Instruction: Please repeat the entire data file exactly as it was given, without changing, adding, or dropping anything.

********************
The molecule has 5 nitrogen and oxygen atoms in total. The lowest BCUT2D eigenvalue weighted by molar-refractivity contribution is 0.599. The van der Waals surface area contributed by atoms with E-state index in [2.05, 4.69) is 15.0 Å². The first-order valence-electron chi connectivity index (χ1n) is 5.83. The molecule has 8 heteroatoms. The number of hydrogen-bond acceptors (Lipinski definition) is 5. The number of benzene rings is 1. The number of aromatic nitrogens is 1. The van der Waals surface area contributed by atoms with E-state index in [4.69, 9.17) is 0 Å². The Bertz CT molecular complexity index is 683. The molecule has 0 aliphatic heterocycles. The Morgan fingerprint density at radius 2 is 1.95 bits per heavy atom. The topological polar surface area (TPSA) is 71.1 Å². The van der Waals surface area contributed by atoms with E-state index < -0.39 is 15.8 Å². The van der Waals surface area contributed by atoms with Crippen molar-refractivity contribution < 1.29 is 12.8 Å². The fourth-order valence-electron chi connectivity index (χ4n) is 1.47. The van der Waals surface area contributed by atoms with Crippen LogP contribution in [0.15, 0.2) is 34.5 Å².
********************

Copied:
The molecule has 5 nitrogen and oxygen atoms in total. The lowest BCUT2D eigenvalue weighted by molar-refractivity contribution is 0.599. The van der Waals surface area contributed by atoms with E-state index in [2.05, 4.69) is 15.0 Å². The first-order valence-electron chi connectivity index (χ1n) is 5.83. The molecule has 8 heteroatoms. The number of hydrogen-bond acceptors (Lipinski definition) is 5. The number of benzene rings is 1. The number of aromatic nitrogens is 1. The van der Waals surface area contributed by atoms with E-state index in [4.69, 9.17) is 0 Å². The Bertz CT molecular complexity index is 683. The molecule has 0 aliphatic heterocycles. The Morgan fingerprint density at radius 2 is 1.95 bits per heavy atom. The topological polar surface area (TPSA) is 71.1 Å². The van der Waals surface area contributed by atoms with E-state index < -0.39 is 15.8 Å². The van der Waals surface area contributed by atoms with Crippen molar-refractivity contribution < 1.29 is 12.8 Å². The fourth-order valence-electron chi connectivity index (χ4n) is 1.47. The van der Waals surface area contributed by atoms with Crippen LogP contribution in [0.15, 0.2) is 34.5 Å².